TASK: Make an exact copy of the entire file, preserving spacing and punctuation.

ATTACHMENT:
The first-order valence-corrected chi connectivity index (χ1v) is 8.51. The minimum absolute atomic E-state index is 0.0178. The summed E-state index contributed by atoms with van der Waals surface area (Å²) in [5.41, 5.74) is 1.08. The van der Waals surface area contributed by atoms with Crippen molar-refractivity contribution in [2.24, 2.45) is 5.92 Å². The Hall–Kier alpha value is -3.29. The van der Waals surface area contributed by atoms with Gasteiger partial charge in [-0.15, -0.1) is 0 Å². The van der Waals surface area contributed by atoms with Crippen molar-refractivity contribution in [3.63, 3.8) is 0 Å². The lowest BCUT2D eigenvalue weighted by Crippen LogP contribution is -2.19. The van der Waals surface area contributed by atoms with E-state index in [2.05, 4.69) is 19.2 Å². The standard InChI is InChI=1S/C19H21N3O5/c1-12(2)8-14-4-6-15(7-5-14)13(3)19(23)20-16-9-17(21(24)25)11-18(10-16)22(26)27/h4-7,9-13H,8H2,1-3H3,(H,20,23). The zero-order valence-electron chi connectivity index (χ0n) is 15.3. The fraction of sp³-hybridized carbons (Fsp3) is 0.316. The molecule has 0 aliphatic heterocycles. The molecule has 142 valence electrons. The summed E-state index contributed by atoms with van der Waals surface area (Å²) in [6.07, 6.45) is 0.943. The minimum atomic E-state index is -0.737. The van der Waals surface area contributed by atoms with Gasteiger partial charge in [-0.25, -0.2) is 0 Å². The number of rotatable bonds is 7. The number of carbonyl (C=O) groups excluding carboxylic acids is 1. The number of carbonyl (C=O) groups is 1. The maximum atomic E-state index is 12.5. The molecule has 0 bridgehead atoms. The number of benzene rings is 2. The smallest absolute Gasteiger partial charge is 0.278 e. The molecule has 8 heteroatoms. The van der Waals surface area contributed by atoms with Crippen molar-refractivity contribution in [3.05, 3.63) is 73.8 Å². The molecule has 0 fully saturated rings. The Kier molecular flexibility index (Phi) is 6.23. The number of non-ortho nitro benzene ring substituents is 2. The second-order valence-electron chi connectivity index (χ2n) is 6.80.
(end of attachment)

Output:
The first-order valence-corrected chi connectivity index (χ1v) is 8.51. The minimum absolute atomic E-state index is 0.0178. The summed E-state index contributed by atoms with van der Waals surface area (Å²) in [5.41, 5.74) is 1.08. The van der Waals surface area contributed by atoms with Crippen molar-refractivity contribution in [2.24, 2.45) is 5.92 Å². The Hall–Kier alpha value is -3.29. The van der Waals surface area contributed by atoms with Gasteiger partial charge in [-0.15, -0.1) is 0 Å². The van der Waals surface area contributed by atoms with Crippen molar-refractivity contribution in [3.63, 3.8) is 0 Å². The lowest BCUT2D eigenvalue weighted by Crippen LogP contribution is -2.19. The van der Waals surface area contributed by atoms with E-state index in [2.05, 4.69) is 19.2 Å². The standard InChI is InChI=1S/C19H21N3O5/c1-12(2)8-14-4-6-15(7-5-14)13(3)19(23)20-16-9-17(21(24)25)11-18(10-16)22(26)27/h4-7,9-13H,8H2,1-3H3,(H,20,23). The zero-order valence-electron chi connectivity index (χ0n) is 15.3. The fraction of sp³-hybridized carbons (Fsp3) is 0.316. The molecule has 0 aliphatic heterocycles. The molecule has 142 valence electrons. The summed E-state index contributed by atoms with van der Waals surface area (Å²) in [6.07, 6.45) is 0.943. The minimum atomic E-state index is -0.737. The van der Waals surface area contributed by atoms with Gasteiger partial charge in [-0.25, -0.2) is 0 Å². The number of rotatable bonds is 7. The number of carbonyl (C=O) groups excluding carboxylic acids is 1. The number of carbonyl (C=O) groups is 1. The maximum atomic E-state index is 12.5. The molecule has 0 bridgehead atoms. The number of benzene rings is 2. The smallest absolute Gasteiger partial charge is 0.278 e. The molecule has 8 heteroatoms. The van der Waals surface area contributed by atoms with Crippen molar-refractivity contribution in [3.05, 3.63) is 73.8 Å². The molecule has 0 fully saturated rings. The Kier molecular flexibility index (Phi) is 6.23. The number of non-ortho nitro benzene ring substituents is 2. The second-order valence-electron chi connectivity index (χ2n) is 6.80.